Saturday, 20 October 2012

Birmingham Book Festival: On the fringe!

My final two events as a volunteer at the Birmingham Book Festival were both Fringe events, organised by Birmingham Libraries.

The first, on October 12th, was Take Three, an author event featuring three very different writers: Stuart Evers, Adam Nevill and Chris Morgan Jones. Stuart Evers is a former editor and bookseller who has previously published a collection of short stories, and was talking about his novel If This Is HomeAdam Nevill is also a former bookseller (and night watchman!), who started out writing erotica and horror but is now known for his supernatural horror books, one of which, Last Days, was being discussed at this event. Chris Morgan Jones is a former corporate spy, and his novel An Agent of Deceit draws on some of his experiences in that world.

Each author did a short reading from the new novel, and then opened up a discussion in which they talked about their pasts, before they became full-time writers. Adam talked about the variety of jobs he has held whilst simultaneously writing his first few books whenever he could find the time, and about the twenty years in between beginning to write seriously, and being able to call writing a full time job. There were lots of insights into life as a writer, and all the authors on the panel offered some writing tips to aspiring authors: read a lot; write a lot; don't be afraid to be autobiographical; when you think it's done, revise it again; listen to things happening around you. There was also some discussion regarding the worst thing about being a writer,  of which finding time to write was a perennial concern!

The second event, on October 13th (and my last as a volunteer), was What's Love Got to Do With It?, featuring three authors who discussed writing about love, relationships and marriage for young Asians. The panel was made up of Bali Rai, Yasmin Hai and Sagheer Afzal, who spent over an hour discussing their books, their writing and their portrayals of young British Asians in their work, particularly related to how relationships are built and presented. They also discussed issues of diversity with fiction, particularly for young adults, and the problems of integration facing British Asian kids today.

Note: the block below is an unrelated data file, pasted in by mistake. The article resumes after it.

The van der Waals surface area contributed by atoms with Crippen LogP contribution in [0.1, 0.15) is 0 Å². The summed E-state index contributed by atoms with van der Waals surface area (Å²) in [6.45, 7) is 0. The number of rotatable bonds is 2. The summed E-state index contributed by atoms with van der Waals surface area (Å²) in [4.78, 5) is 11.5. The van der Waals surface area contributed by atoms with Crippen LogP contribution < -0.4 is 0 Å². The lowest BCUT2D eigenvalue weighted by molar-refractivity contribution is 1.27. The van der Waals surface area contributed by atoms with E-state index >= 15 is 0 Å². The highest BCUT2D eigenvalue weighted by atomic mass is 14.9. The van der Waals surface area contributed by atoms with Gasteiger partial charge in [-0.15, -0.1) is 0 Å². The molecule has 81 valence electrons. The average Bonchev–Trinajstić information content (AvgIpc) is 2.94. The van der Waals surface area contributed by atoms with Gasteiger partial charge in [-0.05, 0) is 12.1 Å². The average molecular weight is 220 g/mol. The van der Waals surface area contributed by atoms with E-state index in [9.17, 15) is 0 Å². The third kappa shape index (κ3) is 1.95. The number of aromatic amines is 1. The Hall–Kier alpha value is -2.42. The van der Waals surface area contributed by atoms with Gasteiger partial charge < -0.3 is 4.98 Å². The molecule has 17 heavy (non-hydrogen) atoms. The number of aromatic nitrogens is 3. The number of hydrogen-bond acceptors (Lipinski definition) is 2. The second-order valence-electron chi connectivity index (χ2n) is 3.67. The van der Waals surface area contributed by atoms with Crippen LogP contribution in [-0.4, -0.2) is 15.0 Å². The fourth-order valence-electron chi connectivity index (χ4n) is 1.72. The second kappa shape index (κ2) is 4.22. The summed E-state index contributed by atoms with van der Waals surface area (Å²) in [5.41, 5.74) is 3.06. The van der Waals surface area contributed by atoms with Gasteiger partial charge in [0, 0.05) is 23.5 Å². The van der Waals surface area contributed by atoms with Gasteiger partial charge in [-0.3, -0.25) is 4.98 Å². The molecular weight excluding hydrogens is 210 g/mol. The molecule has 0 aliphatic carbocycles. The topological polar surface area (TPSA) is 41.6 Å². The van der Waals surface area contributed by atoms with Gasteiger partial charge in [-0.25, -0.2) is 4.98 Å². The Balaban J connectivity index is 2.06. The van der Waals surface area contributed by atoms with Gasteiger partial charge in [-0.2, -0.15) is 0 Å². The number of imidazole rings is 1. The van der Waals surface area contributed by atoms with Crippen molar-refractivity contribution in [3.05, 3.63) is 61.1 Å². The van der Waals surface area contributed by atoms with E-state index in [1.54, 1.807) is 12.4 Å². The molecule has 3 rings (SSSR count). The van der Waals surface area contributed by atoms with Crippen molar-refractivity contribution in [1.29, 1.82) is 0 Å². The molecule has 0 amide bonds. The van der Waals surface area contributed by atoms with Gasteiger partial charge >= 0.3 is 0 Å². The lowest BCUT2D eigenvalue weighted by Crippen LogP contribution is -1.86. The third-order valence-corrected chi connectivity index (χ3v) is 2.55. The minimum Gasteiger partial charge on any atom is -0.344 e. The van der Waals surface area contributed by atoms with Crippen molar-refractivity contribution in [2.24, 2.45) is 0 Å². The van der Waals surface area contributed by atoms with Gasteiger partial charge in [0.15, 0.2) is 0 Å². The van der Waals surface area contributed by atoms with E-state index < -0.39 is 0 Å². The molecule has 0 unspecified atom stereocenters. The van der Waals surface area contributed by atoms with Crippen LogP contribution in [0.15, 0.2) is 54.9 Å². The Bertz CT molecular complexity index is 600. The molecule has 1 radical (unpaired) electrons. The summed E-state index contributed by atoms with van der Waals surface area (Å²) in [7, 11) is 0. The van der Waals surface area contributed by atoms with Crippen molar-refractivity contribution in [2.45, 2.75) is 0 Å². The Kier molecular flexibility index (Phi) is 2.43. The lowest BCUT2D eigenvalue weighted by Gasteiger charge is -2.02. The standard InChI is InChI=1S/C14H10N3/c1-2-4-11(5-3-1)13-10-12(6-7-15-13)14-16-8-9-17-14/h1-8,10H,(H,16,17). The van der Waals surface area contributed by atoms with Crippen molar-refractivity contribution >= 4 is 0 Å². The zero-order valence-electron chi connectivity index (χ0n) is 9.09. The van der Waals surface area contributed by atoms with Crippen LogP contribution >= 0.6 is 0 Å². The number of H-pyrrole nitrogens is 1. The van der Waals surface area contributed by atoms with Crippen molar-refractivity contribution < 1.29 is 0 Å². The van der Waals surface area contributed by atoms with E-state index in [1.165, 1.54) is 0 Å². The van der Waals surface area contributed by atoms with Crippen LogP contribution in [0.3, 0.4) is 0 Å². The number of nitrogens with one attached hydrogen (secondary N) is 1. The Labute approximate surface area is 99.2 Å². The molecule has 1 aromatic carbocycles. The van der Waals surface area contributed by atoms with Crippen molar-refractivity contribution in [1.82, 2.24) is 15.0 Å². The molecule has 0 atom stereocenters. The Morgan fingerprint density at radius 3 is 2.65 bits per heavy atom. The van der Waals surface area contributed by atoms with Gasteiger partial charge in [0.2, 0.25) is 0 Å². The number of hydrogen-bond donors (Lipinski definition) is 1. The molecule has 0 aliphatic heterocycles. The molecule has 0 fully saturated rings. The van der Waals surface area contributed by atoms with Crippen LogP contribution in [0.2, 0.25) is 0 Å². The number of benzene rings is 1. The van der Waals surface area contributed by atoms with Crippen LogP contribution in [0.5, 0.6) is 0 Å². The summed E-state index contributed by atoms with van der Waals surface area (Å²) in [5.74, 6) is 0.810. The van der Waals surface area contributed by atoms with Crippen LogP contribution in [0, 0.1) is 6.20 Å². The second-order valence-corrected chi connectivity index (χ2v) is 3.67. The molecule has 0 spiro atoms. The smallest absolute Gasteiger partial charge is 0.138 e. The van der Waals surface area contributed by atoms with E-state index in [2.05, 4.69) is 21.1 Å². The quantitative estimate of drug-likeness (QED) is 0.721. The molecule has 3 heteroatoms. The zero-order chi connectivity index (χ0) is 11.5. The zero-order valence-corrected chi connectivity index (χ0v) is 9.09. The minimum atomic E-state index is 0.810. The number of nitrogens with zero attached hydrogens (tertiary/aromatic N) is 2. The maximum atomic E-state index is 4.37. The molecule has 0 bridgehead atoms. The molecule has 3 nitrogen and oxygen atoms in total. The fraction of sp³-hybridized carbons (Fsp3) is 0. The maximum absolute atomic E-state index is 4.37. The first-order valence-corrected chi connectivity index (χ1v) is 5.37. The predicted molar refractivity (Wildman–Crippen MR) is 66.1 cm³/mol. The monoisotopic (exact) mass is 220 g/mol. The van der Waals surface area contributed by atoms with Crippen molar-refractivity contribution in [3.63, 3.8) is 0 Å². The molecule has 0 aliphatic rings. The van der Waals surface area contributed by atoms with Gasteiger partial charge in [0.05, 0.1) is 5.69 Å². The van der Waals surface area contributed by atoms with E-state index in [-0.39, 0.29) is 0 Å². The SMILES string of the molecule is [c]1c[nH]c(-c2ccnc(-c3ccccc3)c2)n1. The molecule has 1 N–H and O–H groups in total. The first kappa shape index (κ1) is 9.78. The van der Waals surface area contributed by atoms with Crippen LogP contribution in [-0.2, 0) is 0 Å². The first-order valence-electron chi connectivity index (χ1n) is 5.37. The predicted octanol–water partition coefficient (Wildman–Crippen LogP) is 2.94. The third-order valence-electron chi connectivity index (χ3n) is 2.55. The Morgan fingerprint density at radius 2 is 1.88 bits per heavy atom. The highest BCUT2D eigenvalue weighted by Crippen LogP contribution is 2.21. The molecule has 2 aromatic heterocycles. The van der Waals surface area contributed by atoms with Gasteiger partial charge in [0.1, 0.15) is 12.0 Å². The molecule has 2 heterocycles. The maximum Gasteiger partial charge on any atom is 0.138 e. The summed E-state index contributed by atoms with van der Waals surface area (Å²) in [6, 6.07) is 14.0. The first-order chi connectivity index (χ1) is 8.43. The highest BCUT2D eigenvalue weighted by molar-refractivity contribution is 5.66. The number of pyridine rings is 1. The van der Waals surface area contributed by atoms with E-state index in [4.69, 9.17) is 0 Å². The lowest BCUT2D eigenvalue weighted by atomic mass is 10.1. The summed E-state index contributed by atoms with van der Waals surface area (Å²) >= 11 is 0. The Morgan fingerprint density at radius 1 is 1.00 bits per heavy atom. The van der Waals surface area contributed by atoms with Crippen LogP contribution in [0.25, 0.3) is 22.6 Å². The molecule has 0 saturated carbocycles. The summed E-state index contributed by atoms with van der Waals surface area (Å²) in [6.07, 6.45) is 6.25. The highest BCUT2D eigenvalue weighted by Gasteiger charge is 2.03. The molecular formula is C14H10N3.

The talk was one of the most interesting ones I have heard at the festival. Bali Rai talked about his novel Killing Honour, which addresses honour killings in the British Asian community. Sagheer Afzal talked about The Reluctant Mullah, his novel about a guy who is training to be a mullah, but is disgraced when he is caught trying on the niqab and burka to see what the women around him experience. His father gives him thirty days to find himself a wife, or else he will have to submit to an arranged marriage. Yasmin Hai talked a little bit about her memoir, The Making of Mr. Hai's Daughter, which covers her life growing up and her search for an identity as a British Asian girl.

The Q&A covered lots of topics, including the definition of honour killings as somehow outside, or separate to, domestic violence, and Bali argued that cultural sensitivity shouldn't stop them being treated as such. There was some discussion about faith schools and polarised communities, particularly after 9/11. As both Bali and Sagheer have worked in schools, they had some insights into how children are increasingly gravitating towards other kids with similar religious or ethnic backgrounds, rather than diversifying (as Bali suggested was more common when he was at school). Yasmin talked about how, growing up, a lot of her Asian friends would flirt with boys and (secretly) date, but would already be arranged to be married to someone else from a young age. Sagheer told some funny stories about his parents trying to match him with various girls (one of whom looked like his dad), and the difficulties for young Asians with traditional parents to find partners, as well as the focus put upon financial factors, rather than personality, from a family's point of view.

Above everything else, there was a definite desire to see more diversity in young adult fiction, and the importance of young readers being able to see themselves in the books they are reading. I was all ready to purchase a couple of the books talked about, but they were so popular we sold out!

This was my last event of the festival. The whole thing has been a lot of fun - time wise, it came at a really unfortunate moment, when I had a million other things commanding my attention, but it's been well worth the extra effort and evenings out of the house. I've met a lot of nice people, seen a lot of interesting talks and got to attend events I never would have been able to otherwise. Hopefully the programme will be just as exciting next year!

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